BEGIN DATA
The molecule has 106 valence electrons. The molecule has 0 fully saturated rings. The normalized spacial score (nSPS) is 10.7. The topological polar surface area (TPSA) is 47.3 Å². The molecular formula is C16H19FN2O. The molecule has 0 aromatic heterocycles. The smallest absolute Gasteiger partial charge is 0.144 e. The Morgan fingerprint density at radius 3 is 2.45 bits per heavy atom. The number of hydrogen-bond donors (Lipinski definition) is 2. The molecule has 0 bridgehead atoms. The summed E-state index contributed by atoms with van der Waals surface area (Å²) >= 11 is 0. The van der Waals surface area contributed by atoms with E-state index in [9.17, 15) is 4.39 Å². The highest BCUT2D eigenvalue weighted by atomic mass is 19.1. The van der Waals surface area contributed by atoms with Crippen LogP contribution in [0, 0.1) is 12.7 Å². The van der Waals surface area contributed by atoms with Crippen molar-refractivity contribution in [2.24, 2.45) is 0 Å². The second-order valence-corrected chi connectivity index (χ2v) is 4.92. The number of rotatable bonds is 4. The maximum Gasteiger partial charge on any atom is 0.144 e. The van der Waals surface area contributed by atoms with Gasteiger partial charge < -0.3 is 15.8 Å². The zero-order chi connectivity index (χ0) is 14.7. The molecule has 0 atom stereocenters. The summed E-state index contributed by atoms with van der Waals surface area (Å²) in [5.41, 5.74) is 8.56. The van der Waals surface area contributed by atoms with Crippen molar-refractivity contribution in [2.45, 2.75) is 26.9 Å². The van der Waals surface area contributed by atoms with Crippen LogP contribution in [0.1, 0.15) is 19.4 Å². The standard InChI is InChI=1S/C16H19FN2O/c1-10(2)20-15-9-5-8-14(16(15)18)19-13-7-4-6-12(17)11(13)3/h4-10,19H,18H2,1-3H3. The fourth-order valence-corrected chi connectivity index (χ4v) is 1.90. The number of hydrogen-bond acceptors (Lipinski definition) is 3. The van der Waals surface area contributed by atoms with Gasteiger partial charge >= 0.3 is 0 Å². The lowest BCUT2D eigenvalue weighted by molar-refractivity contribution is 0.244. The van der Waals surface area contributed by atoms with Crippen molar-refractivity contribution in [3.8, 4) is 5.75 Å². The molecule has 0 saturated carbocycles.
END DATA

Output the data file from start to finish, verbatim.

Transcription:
The molecule has 106 valence electrons. The molecule has 0 fully saturated rings. The normalized spacial score (nSPS) is 10.7. The topological polar surface area (TPSA) is 47.3 Å². The molecular formula is C16H19FN2O. The molecule has 0 aromatic heterocycles. The smallest absolute Gasteiger partial charge is 0.144 e. The Morgan fingerprint density at radius 3 is 2.45 bits per heavy atom. The number of hydrogen-bond donors (Lipinski definition) is 2. The molecule has 0 bridgehead atoms. The summed E-state index contributed by atoms with van der Waals surface area (Å²) >= 11 is 0. The van der Waals surface area contributed by atoms with E-state index in [9.17, 15) is 4.39 Å². The highest BCUT2D eigenvalue weighted by atomic mass is 19.1. The van der Waals surface area contributed by atoms with Crippen LogP contribution in [0, 0.1) is 12.7 Å². The van der Waals surface area contributed by atoms with Crippen molar-refractivity contribution in [2.24, 2.45) is 0 Å². The second-order valence-corrected chi connectivity index (χ2v) is 4.92. The number of rotatable bonds is 4. The maximum Gasteiger partial charge on any atom is 0.144 e. The van der Waals surface area contributed by atoms with Gasteiger partial charge < -0.3 is 15.8 Å². The zero-order chi connectivity index (χ0) is 14.7. The molecule has 0 atom stereocenters. The summed E-state index contributed by atoms with van der Waals surface area (Å²) in [5.41, 5.74) is 8.56. The van der Waals surface area contributed by atoms with Crippen molar-refractivity contribution in [2.45, 2.75) is 26.9 Å². The van der Waals surface area contributed by atoms with Crippen LogP contribution in [0.1, 0.15) is 19.4 Å². The standard InChI is InChI=1S/C16H19FN2O/c1-10(2)20-15-9-5-8-14(16(15)18)19-13-7-4-6-12(17)11(13)3/h4-10,19H,18H2,1-3H3. The fourth-order valence-corrected chi connectivity index (χ4v) is 1.90. The number of hydrogen-bond acceptors (Lipinski definition) is 3. The van der Waals surface area contributed by atoms with Gasteiger partial charge >= 0.3 is 0 Å². The lowest BCUT2D eigenvalue weighted by molar-refractivity contribution is 0.244. The van der Waals surface area contributed by atoms with Crippen molar-refractivity contribution in [3.8, 4) is 5.75 Å². The molecule has 0 saturated carbocycles.